So, what do you do with a drunken sailor during a pandemic?
Updated: 3 hours ago
(Don't you scoff at the comparison! I've met many a drunken sailor in my day - don't ask - Mom could easily give any one of 'em a run for their money in the bad behavior category.)
Did any of you dementia family caregivers chuckle just a wee bit when reading the guidelines for protection against COVID-19? I did.
Cover her mouth when she coughs - You must be joking?
Pry a used tissue out of her claw-like grasp - Fat chance!
Get her to put her hands under a running faucet for even a fraction of a second -
Maintain 6-feet of "social-distancing" - ROFL! <gasp for air> ROFL some more!
I couldn't help but succumb to a bout of exasperated snorts and snickers as I read through the CDC's recommended precautions, envisioning our stupendous success at failing each and every one of them.
Mom is a 110-pound shuffling, mumbling, randomly spitting-her-way-through-the-day germ factory, groping everything within reach, and then touching herself, passers-by who get too close, and any one of us in her household as the mood strikes her.
As with everything else, Dementia's gonna make protecting ourselves and our dementia loved ones that much more challenging.
But we're doing everything we can from daily sanitization of Mom oft-touched surfaces in the house like stair rails and door knobs, washing our hands constantly for the recommended 20-seconds, chasing Mom down with soap and warm-water wash cloths to clean her digits (whether she likes it or not), and keeping her away from the general public (for their safety - not hers).
We're also incorporating more foods that boost our immune systems (can't hurt, right?) - finding new recipes that we've all been digging on. Since the State of Oregon shuttered Mom's day respite center as of this week cooking is a good way to keep her engaged at home.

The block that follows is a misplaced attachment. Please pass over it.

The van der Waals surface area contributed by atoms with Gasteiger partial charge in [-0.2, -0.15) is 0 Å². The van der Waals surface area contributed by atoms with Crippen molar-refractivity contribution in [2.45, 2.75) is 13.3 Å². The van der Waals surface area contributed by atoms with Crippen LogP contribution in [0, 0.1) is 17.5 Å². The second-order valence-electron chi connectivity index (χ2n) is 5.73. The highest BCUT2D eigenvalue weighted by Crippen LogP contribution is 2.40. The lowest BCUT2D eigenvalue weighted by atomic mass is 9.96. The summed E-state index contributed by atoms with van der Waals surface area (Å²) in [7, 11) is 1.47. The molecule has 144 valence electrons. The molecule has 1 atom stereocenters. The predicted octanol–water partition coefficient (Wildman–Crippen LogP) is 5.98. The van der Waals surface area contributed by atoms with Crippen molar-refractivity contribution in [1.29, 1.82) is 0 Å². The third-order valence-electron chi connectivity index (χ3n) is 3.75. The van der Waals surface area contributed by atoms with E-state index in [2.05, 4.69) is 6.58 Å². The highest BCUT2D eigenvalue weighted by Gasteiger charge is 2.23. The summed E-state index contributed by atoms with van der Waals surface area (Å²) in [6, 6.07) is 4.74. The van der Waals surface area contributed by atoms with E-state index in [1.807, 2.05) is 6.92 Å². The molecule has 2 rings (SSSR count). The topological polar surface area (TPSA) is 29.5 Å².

Oh sure, she can no longer perform even the basics of meal preparation, but she does enjoy standing directly in the way of whatever appliance you are attempting to access, moving all unguarded ingredients to other rooms when you aren't looking, pulling dirty dishes out of the dishwasher as you are putting new dirty dishes in, and shuffling off with the hand towels right before you turn from the faucet to reach for one.
Mom. Is. Busy! She takes the job of thwarting meal preparation at every turn very seriously which translates into an engaged, almost-fun filled hour or two for Mom, and eventually, despite the obstacles and stress on the cook, a meal for all of us.
We made an apple pie for Pi Day!
Annnnddd... Mom immediately put her hands in it.
We've also been working on our balloon volleyball skills, an activity she enjoyed at her day respite care and her brief stint in the Big House (i.e. memory care).
Obviously, I get way more into balloon volleyball than Mom, but to be fair, this particular round I was unknowingly competing for her attention with a cookie she had hidden in her clutches.
Other suggestions I've gathered from caregivers online to keep yourself and your dementia person from climbing the walls during a months-long game of hide-and-seek from a highly contagious virus...
FREE Nightly Met Opera Streams while the contagion is raging!
FREE Virtual Museum Tours
FREE Zoom, Skype, or FaceTime with friends and family who are also stuck at home
And don't forget the usual engagements...
Long drives in a beautiful countryside
Watch planes take off and land at your local airport (if there's still air traffic in your area)
Neighborhood or park walks for those who are mobile
Chair yoga or dance therapy for dementia folks on YouTube
Making some Play-Doh critters or shapes (good for those who are in the tactile phase)
Kid watercolor kits or adult coloring books
Puzzles (Mom hates 'em with a passion, but maybe your dementia person will dig in.)
So, suck it COVID-19! I've got my tricks of the trade to keep myself (sort of) sane, and Mom (sort of) happy. And if we've sunk into a despondent despair of continued confinement, I'll just shave her belly with a rusty razor early in the morning. That outta liven things up.
From our dementia household to yours, peace, health, and an
abundance of patience in the weeks and months ahead to you, dear readers!
P.S. Is anyone else feeling some level of satisfaction at the rest of the planet being stuck at home? A situation no stranger to us in the dementia world. I confess, I do get a perverse pleasure in saying "Told you so, world. Ain't so easy keeping yourself from going nuts when you can't get out, eh? Now do it with a dementia person and maybe you'll be a little bit more in tune with our challenges."
P.P.S. The Boyfriend in the Basement is a bit of a hypochondriac and fond of hoarding dirty dishes downstairs. My idea to marry the two situations and come out the winner is to casually mention how washing dishes is an excellent way to keep his hands sanitized. I might as well get something good out of this thing!